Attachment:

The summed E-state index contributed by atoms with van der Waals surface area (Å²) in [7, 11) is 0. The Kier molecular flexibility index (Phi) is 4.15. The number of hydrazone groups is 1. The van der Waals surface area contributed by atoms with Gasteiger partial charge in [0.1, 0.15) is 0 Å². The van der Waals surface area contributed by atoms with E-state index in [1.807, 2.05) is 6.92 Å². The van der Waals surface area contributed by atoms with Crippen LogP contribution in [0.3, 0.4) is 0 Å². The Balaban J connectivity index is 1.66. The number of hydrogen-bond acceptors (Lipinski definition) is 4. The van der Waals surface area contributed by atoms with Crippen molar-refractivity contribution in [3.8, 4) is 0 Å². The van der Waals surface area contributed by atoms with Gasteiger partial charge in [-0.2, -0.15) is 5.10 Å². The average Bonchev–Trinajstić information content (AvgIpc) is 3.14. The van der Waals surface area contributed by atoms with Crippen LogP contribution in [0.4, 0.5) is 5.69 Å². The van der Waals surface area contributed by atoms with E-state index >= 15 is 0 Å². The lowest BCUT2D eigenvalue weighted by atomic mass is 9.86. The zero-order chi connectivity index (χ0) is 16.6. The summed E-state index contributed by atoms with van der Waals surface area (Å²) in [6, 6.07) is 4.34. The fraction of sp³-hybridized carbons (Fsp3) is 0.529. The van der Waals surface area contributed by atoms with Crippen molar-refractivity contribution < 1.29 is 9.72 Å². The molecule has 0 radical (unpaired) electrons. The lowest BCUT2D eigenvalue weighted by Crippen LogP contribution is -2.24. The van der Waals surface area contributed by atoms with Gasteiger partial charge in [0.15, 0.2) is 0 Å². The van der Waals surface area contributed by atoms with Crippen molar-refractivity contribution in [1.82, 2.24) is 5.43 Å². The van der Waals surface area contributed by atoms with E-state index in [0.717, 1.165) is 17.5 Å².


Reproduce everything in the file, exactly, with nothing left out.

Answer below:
The summed E-state index contributed by atoms with van der Waals surface area (Å²) in [7, 11) is 0. The Kier molecular flexibility index (Phi) is 4.15. The number of hydrazone groups is 1. The van der Waals surface area contributed by atoms with Gasteiger partial charge in [0.1, 0.15) is 0 Å². The van der Waals surface area contributed by atoms with E-state index in [1.807, 2.05) is 6.92 Å². The van der Waals surface area contributed by atoms with Crippen LogP contribution in [0.3, 0.4) is 0 Å². The Balaban J connectivity index is 1.66. The number of hydrogen-bond acceptors (Lipinski definition) is 4. The van der Waals surface area contributed by atoms with Crippen molar-refractivity contribution in [3.8, 4) is 0 Å². The van der Waals surface area contributed by atoms with Gasteiger partial charge in [-0.2, -0.15) is 5.10 Å². The average Bonchev–Trinajstić information content (AvgIpc) is 3.14. The van der Waals surface area contributed by atoms with Crippen LogP contribution in [0.4, 0.5) is 5.69 Å². The van der Waals surface area contributed by atoms with E-state index >= 15 is 0 Å². The lowest BCUT2D eigenvalue weighted by atomic mass is 9.86. The zero-order chi connectivity index (χ0) is 16.6. The summed E-state index contributed by atoms with van der Waals surface area (Å²) in [6, 6.07) is 4.34. The fraction of sp³-hybridized carbons (Fsp3) is 0.529. The van der Waals surface area contributed by atoms with Crippen molar-refractivity contribution < 1.29 is 9.72 Å². The molecule has 0 radical (unpaired) electrons. The lowest BCUT2D eigenvalue weighted by Crippen LogP contribution is -2.24. The van der Waals surface area contributed by atoms with Gasteiger partial charge in [0.15, 0.2) is 0 Å². The van der Waals surface area contributed by atoms with Crippen molar-refractivity contribution in [1.82, 2.24) is 5.43 Å². The van der Waals surface area contributed by atoms with E-state index in [0.717, 1.165) is 17.5 Å².